A crew of cast-off characters

Jern use graphite-loaded iron, EBTB aluminium alloy. As their names indicate, Concrete Audio and Betonart use specialized forms of concrete. The Living Voice horn trumpet is bell bronze. Æquo's still pending Adamantis will use their own nano-composite liquid Diluvite metal. Rockport use pre-tensioned glass-fiber reinforced resin shells bonded with epoxy. Estelon run with synthetic marble. Raal's discontinued Eternity project used bell bronze for its woofer section. Common to all—this short list makes no pretense at completeness!—are/were cast enclosures either monolithic or joined as clam shells. That relies on costly custom molds thus differs from 3D printing in sand like Deeptime's lifestyle system or selective laser sintering in glass/nylon like Node Audio's Hylixa. But if we follow the logic that a loudspeaker enclosure shouldn't sing along with its drivers but keep schtum, then the quieter the cabinet, the lower the box talk and the cleaner the sound. Now glued-up MDF builds are rather primitive compared to the lengths the mentioned companies go to create more inert structures. One can use metal like wood by bolting together panels. Synthetics like Krion too may be heat-bonded in panels to suffer the same joints, seams and corners as basic mitre-folded MDF.

Next time you flip real or virtual pages to check out apparent flagship loudspeakers—'apparent' correlating high prices with advanced engineering—ask yourself how their enclosures go together and what they're made of. Mind you, none of it predicts sonic excellence per se. Still, if you spend the long green, may you not hope for better than MDF/HDF skeletons disguised behind glossy lacquers? Casting loudspeaker enclosures is far from convenient. Cast materials shrink when they cool down. Compensating for that to arrive at just the right tolerance isn't easy. Perfect finishing may involve lengthy deburring, intense surface smoothing especially where clam shells join and removal of other imperfections before applying a final finish. That's laborious. Mastering all of it with one's casting material of choice is why the Dutch Adamantis project remains delayed. Nobody ever cast in Diluvite before. It's learn as you go, each discarded mold an exercise in lost time and money. Gluing up some MDF even when panels double up with (cough) special resonance-attenuating resin is so much easier. Though he prefers solid wood enclosures as a different class of speaker design for another day, Martin Gateley of sound|kaos has his driver baskets cast in bell bronze by this Swiss foundry of traditional cow bells.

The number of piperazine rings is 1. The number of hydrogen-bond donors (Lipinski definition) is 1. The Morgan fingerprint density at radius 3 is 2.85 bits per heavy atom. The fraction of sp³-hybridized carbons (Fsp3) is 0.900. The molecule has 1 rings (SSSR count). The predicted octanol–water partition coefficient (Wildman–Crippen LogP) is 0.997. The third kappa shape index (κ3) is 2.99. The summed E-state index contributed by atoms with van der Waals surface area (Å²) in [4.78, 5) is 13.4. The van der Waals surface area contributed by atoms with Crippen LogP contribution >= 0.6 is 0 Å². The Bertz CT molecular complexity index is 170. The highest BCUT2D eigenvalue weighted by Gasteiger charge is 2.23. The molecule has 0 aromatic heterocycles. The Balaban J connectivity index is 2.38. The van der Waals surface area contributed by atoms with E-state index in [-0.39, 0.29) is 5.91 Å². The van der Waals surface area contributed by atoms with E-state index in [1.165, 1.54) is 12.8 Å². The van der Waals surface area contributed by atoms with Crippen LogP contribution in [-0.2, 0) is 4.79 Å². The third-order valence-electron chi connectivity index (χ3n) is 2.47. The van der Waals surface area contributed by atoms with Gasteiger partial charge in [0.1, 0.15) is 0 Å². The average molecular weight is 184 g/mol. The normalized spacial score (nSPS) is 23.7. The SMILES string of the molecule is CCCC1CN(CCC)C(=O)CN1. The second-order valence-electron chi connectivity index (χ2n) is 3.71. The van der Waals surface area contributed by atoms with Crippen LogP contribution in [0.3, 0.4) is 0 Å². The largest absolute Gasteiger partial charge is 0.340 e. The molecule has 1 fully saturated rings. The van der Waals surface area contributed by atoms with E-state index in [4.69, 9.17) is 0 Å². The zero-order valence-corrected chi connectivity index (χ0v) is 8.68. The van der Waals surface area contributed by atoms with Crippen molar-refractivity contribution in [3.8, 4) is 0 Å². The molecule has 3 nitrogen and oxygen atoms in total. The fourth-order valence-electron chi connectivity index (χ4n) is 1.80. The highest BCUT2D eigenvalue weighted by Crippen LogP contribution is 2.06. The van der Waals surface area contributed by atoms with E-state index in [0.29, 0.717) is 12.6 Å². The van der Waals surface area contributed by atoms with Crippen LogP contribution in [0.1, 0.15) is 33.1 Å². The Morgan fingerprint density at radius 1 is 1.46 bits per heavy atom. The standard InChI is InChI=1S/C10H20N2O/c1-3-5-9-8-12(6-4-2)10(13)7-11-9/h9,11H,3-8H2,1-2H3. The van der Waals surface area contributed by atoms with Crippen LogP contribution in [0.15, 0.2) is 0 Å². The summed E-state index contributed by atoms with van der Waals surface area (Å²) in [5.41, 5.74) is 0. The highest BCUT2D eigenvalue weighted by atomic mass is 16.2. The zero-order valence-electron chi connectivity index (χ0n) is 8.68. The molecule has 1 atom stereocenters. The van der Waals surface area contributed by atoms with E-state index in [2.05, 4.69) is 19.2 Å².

By now you've caught up with just how literally off my header was. Ours really was a rare cast of speaker characters which are cast. They were not castigated cast-offs. But a deceptive lead-in is often the best lead-in. Particularly interesting here is that the inherent process of casting is quite medieval. Whilst modern equipment factors, it's still hot physical graft not unlike modern Mexican tequila production. The basics were done this way already thousands of years ago. And like tequila can only be made from one type of agave whilst mescal is made from the other 249 varietals, each cast speaker brand proposes its own tequila but as a genre, they're all mescal. They're also artisanal and based on old traditions which made things of noble materials which last. These aren't things one casts away because they broke. They're treasured and passed on to transcend today's built-in obsolescence. Whilst speaker drivers might need eventual replacement, cast enclosures will still greet future generations.

PS: If you know of more speakers that should be included on this page, please let me know.